The complete phrase “in like manner” is similar to the adverb “similarly” or “in the same way.”

Comma Before Like

 

Cases in which a comma before “like” is necessary

We normally have to use commas when we talk about word series, but there are several other considerations apart from that.

When in doubt, the default analysis on whether or not a comma should be placed is to check how essential the word, phrase, or clause is in a sentence.

Of course, these explanations are insufficient in illustrating how commas work, so here’s a list of conditions that guide the pre-comma placement to the word “like.”

 

When like is used as a filler word

Filler words are grammatically-inessential sentence elements because they do not contain meaning most of the time.

When used as a filler word, a comma should be placed before “like,” as well as after it.

And, as much as possible, we have to avoid using filler words in writing, so that we can do away with unconsciously using them during formal correspondence.

Here’s an example of using “like” as a filler word.

Hey, that’s really, like, unbelievable!

 

When “like” comes after a sentence’s introduction

Introductory elements are used to provide an initial context to the reader or connect a previously mentioned idea.

All introductory expressions are offset with a comma before the main idea comes in.

So, a comma should come before “like” when it comes after an introductory expression, regardless of the part of speech it belongs to.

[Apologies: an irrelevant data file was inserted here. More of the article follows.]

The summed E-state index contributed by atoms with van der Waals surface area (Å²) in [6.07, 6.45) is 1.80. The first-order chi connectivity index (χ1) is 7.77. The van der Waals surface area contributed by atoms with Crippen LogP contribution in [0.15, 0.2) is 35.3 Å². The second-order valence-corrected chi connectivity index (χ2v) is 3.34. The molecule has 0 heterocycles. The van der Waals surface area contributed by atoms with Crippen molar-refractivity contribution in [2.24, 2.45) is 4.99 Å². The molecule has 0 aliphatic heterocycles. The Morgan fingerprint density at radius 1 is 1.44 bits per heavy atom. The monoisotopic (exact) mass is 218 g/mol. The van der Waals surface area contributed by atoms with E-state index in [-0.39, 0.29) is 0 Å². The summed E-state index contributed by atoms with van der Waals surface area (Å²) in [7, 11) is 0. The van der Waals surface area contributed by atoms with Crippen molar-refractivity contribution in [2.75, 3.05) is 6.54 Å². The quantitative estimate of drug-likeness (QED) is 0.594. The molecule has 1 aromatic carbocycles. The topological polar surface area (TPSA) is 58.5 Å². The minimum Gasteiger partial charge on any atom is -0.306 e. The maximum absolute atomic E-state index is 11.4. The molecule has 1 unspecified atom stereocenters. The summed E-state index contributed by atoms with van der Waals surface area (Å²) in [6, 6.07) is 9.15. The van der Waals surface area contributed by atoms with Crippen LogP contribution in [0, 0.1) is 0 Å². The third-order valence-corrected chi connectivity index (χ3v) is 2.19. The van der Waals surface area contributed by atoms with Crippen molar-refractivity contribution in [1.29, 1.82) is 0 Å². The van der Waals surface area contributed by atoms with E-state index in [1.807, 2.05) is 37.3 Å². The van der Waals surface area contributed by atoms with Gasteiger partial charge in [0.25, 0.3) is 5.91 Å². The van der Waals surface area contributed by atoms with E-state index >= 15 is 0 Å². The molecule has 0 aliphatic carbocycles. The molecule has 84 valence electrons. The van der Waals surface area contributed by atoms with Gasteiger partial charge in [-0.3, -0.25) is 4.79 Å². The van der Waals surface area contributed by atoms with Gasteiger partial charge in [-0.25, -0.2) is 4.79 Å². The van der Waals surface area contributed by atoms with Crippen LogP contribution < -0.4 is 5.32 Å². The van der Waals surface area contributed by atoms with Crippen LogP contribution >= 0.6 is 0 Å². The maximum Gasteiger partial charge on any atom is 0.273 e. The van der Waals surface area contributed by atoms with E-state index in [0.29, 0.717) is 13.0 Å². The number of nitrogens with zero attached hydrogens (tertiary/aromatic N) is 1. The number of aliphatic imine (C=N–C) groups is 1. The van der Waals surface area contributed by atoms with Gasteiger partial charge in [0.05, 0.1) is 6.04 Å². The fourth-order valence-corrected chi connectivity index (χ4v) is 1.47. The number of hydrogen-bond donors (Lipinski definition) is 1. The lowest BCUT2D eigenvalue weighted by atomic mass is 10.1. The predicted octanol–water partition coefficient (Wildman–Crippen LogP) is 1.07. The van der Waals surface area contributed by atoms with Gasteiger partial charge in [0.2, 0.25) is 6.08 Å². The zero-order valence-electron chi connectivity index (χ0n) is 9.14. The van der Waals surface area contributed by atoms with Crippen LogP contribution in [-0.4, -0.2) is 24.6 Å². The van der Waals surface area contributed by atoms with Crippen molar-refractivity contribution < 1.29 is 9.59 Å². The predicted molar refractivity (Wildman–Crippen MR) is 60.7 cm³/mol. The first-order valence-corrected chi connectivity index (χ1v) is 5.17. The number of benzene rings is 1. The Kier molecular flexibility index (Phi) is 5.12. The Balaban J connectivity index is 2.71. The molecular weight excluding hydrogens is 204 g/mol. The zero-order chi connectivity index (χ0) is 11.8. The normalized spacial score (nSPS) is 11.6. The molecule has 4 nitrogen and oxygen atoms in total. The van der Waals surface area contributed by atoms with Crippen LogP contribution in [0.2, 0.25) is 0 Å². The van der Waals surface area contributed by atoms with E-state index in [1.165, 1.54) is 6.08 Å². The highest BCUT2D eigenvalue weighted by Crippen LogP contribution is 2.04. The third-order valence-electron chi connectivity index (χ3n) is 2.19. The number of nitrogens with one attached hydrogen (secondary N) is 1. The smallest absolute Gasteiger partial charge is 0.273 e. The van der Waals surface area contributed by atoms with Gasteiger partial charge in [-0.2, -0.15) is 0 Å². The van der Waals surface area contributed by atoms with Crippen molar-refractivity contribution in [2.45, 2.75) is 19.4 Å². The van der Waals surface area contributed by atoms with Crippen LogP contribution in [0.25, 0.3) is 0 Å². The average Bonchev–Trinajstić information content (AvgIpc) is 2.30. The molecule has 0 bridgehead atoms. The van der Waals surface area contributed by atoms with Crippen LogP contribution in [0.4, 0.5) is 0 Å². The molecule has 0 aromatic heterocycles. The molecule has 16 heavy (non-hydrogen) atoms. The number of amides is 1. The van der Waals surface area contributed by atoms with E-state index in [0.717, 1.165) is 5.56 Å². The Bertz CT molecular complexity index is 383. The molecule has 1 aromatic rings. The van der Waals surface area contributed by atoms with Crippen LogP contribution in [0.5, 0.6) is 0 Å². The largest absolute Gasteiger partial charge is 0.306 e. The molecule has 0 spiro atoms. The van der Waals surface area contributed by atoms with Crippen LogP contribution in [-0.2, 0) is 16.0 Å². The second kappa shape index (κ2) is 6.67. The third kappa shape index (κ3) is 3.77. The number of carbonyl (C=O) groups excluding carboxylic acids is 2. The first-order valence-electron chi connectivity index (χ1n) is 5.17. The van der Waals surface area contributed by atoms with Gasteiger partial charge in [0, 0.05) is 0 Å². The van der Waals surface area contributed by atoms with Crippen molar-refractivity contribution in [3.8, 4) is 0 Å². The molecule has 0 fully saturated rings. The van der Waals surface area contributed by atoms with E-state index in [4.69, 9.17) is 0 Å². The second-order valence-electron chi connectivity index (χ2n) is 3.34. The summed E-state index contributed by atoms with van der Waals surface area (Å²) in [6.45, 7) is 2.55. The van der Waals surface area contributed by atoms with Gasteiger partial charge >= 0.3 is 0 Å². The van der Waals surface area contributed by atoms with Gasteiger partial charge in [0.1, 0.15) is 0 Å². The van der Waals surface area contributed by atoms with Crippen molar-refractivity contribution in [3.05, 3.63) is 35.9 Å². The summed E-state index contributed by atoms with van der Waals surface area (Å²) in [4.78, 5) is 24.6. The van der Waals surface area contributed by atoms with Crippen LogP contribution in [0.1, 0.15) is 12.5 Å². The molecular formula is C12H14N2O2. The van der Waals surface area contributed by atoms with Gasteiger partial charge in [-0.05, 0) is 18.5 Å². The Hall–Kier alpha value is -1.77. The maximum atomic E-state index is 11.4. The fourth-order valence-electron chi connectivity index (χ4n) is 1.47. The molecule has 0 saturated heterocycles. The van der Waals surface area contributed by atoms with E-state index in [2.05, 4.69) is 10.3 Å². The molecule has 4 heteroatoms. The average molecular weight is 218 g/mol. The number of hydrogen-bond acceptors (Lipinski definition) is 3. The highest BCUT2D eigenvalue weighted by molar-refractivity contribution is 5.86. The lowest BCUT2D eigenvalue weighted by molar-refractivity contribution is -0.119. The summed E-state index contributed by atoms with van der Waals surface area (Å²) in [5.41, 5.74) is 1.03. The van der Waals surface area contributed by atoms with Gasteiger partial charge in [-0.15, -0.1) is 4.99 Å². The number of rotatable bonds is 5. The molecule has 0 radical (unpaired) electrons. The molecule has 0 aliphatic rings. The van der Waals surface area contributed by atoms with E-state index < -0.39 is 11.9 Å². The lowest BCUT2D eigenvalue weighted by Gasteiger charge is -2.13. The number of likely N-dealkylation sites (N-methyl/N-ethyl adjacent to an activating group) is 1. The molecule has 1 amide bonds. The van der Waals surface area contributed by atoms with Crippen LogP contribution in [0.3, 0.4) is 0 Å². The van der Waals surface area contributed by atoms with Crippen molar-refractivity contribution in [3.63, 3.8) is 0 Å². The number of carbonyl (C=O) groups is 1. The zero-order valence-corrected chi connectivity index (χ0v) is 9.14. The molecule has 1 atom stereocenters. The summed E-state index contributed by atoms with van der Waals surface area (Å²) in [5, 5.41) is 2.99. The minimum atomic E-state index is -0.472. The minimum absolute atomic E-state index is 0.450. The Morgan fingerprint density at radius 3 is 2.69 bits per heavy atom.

As a result, like what happened before, her request has been rejected.

 

When “like” introduces a parenthesis or non-restrictive information

A parenthesis is a syntactically non-restrictive remark added to create emphasis, clarification, or opinion.

Parenthetical remarks are set off with commas to mark their grammatical removability in a sentence.

The commas also help in creating prosody or rhythm that guides the reader in knowing that the information should be read with emphasis.

Again, inessential sentence elements are to be set off with commas, and therefore, a similar idea applies to the word “like” when it introduces parenthetical information.

Here’s a mid-sentence parenthesis.

He can’t easily forgive and forget, like his dad, and that’s why he isn’t responding to your texts.

And, here’s a sentence-final parenthesis.

This perfume smells so good that it has always been the best-seller, like real jasmine in bloom.

 

When “like” is used after a parenthesis or non-restrictive information

Now that we know that we can insert parenthetical remarks either midway or at the end of a sentence, this condition shouldn’t be a hard nut to crack.

Since a mid-sentence parenthesis ends with a comma, the same comma should also precede “like” whenever it comes after a parenthetical remark.

Here’s an example to represent the explanation.

As you can see, they get along pretty well these days, which is great, like coffee and cream.

 

When is a comma before “like” incorrect?

Now that we have enumerated the guidelines on pre-comma usage, let’s also look at the conditions guiding the incorrect comma placement.

In all of the cases below, the idea is that the word “like” is essential to the holistic meaning of the sentence it belongs to.

Hence, no comma should be found before it.

 

When “like” is non-serially and non-parenthetically used as a verb

The verb “like” is often used in conveying a feeling of fondness, preference, want, or wish.

Apparently, we have to make sure that “like” isn’t used in series nor parenthesis to meet this condition.

Placing a comma before “like” is grammatically incorrect in the sentence below.

I like spending lazy hours by the beach.